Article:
Donald and his wife were having a quiet evening in, when the lights and television went out unexpectedly at their Altura, Minnesota, home.
“I quickly noticed that certain lights were still on,” Donald said. “I checked the panel and no breakers were tripped, so I quickly thought we had likely lost one leg of our 240-volt service.”
Donald investigated the matter further, using a multimeter, a tool that measures current and voltage, to see whether the home was getting the expected 240 volts.
“I was able to confirm that I was only getting 120 volts,” Donald said.
Figuring that there was a possibility that the problem wasn’t with the wiring in his home, but an issue beyond the meter, Donald called his local power company, People’s Energy Cooperative, to conduct a test.
“When they said that there was 240 volts at the meter, then I immediately knew what the problem was and that a contractor would be required,” Donald said.
The sudden loss of power was a big inconvenience for Donald, since he couldn’t use the lights or electrical outlets in half the rooms in his home and all the appliances that required 240 volts, such as the clothes dryer, oven and stove range, no longer worked.
“We had to use extension cords all around the house to get power to the things we needed, for example, the wifi router,” Donald said.
The problem, as Donald had correctly guessed, was the connection between his home and the coop’s electrical lines.
"Our electrical company sent a flyer and a recommendation to sign up for the plan,” Donald said. “We signed up because the cost was low and we knew we had a lot of underground wire."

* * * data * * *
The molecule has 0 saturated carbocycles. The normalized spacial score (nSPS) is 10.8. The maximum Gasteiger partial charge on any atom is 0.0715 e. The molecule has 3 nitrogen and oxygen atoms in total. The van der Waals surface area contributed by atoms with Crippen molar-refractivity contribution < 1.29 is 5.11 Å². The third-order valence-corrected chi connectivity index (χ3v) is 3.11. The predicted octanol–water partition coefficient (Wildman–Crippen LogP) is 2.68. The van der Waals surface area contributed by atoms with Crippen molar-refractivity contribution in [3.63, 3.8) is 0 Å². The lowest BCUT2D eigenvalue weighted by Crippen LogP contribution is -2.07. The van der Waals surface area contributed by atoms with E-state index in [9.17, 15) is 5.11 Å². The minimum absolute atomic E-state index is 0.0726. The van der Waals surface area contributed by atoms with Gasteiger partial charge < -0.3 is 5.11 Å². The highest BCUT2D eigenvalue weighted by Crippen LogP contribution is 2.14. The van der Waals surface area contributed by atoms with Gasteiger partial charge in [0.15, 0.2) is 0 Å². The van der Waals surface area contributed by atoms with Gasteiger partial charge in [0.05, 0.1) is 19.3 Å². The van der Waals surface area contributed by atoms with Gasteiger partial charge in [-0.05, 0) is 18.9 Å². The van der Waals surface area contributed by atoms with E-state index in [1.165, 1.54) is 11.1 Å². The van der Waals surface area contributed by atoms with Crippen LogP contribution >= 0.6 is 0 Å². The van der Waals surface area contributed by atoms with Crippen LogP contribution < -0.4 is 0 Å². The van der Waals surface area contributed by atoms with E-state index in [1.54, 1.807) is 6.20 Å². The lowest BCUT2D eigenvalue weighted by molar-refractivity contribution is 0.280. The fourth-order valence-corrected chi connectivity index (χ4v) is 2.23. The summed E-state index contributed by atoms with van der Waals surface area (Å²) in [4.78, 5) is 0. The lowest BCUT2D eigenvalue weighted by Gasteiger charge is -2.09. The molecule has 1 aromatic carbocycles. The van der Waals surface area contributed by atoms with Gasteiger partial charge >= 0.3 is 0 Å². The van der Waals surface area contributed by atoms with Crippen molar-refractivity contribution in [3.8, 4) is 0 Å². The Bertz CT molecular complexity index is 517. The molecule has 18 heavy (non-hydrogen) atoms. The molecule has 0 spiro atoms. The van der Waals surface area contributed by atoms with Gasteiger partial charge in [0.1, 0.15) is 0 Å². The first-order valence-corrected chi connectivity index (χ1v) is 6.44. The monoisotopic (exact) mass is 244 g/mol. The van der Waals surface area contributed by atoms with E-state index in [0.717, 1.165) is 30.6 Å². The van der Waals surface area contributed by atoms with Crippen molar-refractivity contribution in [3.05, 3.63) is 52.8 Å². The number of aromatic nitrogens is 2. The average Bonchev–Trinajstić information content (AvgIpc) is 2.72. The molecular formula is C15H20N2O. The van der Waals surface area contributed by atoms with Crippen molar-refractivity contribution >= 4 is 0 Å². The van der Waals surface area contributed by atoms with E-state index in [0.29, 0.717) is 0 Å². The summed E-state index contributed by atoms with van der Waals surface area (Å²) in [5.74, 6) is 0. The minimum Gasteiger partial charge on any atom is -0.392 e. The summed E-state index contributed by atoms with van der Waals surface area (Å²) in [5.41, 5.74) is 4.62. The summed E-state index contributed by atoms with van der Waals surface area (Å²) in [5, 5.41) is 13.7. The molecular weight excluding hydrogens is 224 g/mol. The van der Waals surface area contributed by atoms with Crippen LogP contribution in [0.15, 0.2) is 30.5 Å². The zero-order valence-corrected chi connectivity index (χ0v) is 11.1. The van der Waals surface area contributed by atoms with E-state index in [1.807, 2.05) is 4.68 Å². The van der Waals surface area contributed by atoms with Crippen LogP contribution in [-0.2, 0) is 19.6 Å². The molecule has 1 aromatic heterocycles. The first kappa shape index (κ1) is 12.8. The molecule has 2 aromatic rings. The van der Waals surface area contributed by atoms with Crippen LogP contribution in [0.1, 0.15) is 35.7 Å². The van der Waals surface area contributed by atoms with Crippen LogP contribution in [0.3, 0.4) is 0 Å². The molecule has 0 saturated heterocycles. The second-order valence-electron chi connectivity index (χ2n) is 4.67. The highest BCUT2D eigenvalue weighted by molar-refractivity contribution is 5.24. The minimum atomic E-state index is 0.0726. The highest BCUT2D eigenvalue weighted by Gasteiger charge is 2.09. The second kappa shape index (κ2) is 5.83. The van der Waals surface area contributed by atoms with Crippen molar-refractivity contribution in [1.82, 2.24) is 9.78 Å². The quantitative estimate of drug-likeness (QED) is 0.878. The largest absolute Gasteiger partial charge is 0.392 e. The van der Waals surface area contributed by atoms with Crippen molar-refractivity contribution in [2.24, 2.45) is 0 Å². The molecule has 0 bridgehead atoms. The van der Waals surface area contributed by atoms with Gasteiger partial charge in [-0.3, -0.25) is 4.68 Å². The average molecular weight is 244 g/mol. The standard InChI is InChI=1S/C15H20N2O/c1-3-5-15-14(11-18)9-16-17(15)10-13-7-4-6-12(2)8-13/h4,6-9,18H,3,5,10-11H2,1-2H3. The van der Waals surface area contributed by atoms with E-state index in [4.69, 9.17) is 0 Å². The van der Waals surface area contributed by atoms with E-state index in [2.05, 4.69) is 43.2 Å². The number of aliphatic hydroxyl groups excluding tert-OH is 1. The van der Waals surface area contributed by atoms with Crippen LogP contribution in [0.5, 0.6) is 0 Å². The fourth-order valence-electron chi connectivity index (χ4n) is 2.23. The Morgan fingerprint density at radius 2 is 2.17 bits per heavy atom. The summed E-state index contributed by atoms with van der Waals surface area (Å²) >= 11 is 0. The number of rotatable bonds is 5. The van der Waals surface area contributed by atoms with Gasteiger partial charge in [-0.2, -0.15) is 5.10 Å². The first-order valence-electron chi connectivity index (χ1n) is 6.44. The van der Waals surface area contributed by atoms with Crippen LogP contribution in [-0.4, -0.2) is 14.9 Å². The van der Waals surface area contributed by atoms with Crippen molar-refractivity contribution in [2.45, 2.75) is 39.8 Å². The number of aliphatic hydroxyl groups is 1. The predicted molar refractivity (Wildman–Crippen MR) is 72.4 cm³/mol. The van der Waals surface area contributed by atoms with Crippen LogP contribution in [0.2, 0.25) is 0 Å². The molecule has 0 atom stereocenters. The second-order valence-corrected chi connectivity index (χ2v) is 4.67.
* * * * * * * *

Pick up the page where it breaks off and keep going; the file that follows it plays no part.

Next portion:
The repair would be expensive and hiring a licensed and qualified contractor was necessary to ensure the safe and proper replacement of the electrical connection. Adding to the expense and complicating the repair was the fact that Donald’s electrical connection was an underground one. The contractor would have to dig a trench to make the repair.
However, Donald had protected himself against the expense of such a repair by enrolling in an emergency home repair plan from HomeServe.
“Our electrical company sent a flyer about signing up for the plan,” Donald said. “We signed up because the cost was low and we knew we had a lot of underground wire.”
Not only did Donald save $5,000 through his plan from HomeServe, but he didn’t have to look for a licensed and insured electrician who could do the work. HomeServe dispatched Capelle’s Electric to handle the replacement.
“They did a nice job from start to finish,” Donald said.
The type of repair Donald needed was quite extensive because it required excavating equipment to dig a trench from the electric pole to Donald’s home to replace more than 175 feet of electrical line, including going under a retaining wall and a deck. Donald shared that he couldn’t have afforded such an expensive repair and, if he didn’t have coverage from HomeServe, he’d have been forced to consider a spot repair.
“We were satisfied with the outcome,” he said. “Thank you for working with us.”
Published Jan 9, 2024